The door to the era of personalised medicine has been opened
Next is Justin O’Grady, brandishing what is, although reminiscent of an oversized USB stick, a miniaturised DNA sequencer. Over the past ten years, the price of genome sequencing has dropped dramatically. The affordability of such technology has opened the door to the era of personalised medicine and molecular diagnostics, whereby pathogenic organisms can be identified quickly and accurately from their genetic code.
This technology has important implications in sepsis cases, where an hour or two either way can determine patient survival. Were such diagnostics available, clinicians could quickly identify the target organism. More accurate treatment would mean that non-pathogenic bacteria would not be targeted, ultimately slowing the development of MDR. O’Grady has developed this diagnostic pipeline considerably and, although he admits that it is currently a proof of concept, he appears confident that this technology will become much more widely available as it becomes cheaper and more powerful.
A probiotic to help balance vital gut biota
Last to speak is Lindsay Hall, presenting work on the importance of healthy microbial communities in the gut. Humans are dependent on their microbiota – the average adult it is estimated to have ten times as many bacterial cells as human cells. These microbes are vital to human health – they are critical to immune development and provide around 20% of our daily energy intake through the digestion of carbohydrates we ourselves can’t process.
In premature babies, heathy microbial communities are not present – a problem amplified by the need for high doses of antibiotics in babies born by Caesarean section. This microbial dysbiosis is a key factor in the development of several diseases, including the devastating necrotising enterocolitis – the potentially fatal inflammation or perforation of the intestine. To combat this, Hall’s group has developed a probiotic to help restore balance to the disrupted gut biota. Early clinical trials have already demonstrated reduced mortality rates in babies treated with the probiotic. Hall wants to observe the development of the gut flora through longitudinal study of stool samples from healthy and premature babies. Probiotics may present a powerful complimentary approach to antibiotic treatment and may create a useful avenue for combatting traditionally difficult diseases.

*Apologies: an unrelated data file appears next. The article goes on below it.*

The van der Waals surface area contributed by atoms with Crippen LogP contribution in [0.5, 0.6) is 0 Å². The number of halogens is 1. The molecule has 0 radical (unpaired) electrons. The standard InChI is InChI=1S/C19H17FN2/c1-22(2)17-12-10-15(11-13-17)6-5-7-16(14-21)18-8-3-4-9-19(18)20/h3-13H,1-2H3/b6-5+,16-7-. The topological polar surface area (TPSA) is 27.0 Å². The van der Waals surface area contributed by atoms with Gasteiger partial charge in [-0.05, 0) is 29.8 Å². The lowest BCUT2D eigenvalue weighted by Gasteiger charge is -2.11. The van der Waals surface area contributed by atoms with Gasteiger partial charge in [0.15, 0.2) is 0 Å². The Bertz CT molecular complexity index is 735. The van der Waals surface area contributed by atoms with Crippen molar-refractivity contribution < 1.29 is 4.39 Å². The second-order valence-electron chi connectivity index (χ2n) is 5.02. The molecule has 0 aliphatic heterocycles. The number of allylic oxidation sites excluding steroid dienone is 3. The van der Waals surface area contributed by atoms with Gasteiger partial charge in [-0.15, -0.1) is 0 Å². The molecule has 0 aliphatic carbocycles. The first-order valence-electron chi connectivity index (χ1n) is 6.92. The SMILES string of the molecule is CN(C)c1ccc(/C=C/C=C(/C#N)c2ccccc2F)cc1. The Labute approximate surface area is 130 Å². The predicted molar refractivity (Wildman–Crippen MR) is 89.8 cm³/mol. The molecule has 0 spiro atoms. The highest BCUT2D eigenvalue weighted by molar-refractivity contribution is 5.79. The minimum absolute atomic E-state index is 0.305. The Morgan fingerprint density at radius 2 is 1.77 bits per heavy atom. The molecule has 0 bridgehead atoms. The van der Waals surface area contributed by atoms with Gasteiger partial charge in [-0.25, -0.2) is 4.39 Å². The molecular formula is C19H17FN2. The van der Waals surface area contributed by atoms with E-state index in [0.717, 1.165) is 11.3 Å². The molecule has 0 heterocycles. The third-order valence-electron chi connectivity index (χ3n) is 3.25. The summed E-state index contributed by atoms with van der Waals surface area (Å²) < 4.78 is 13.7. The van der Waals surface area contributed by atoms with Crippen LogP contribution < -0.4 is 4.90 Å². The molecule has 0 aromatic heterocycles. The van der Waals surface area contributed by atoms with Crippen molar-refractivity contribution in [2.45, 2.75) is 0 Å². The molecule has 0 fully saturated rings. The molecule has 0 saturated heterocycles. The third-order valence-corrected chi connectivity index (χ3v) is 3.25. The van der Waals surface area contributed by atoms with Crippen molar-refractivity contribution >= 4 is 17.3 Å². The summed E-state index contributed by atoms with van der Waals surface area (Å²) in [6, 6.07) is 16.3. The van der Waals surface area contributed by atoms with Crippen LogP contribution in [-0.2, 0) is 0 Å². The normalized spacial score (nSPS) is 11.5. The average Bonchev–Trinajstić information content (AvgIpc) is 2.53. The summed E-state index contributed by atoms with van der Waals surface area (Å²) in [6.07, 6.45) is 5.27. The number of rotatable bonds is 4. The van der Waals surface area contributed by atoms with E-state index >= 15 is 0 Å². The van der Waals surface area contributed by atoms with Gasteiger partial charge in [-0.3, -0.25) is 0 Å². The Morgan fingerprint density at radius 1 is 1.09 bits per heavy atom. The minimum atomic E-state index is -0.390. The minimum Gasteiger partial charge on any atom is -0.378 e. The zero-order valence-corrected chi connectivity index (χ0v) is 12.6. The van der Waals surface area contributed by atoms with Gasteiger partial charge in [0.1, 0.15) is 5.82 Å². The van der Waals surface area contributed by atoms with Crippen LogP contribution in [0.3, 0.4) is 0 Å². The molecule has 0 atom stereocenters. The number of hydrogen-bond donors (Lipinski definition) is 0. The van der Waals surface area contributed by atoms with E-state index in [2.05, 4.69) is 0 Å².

The broad range of expertise on display and the level of engagement between the speakers and the audience was truly impressive. The communication of science is a two-way street – it is not only about education, but also understanding the public perception of academic research. If we are to tackle important problems, such as the one we face with antibiotic resistance, it is vital that this link be maintained. An important role of scientific researchers is to help inform public opinion and events like these are an excellent starting point, but I begin to wonder if traditional views can be shifted so easily.
During his introduction, Mervyn Bibb asked the audience to consider two questions: firstly, do they think antibiotics are currently too cheap; and secondly would they be willing to pay more for them. The audience seems to agree with the first statement, but their response to the second is much more ambiguous.
Thom is a first year PhD student at the John Innes Centre. You can find out more about Friends of John Innes Centre events here.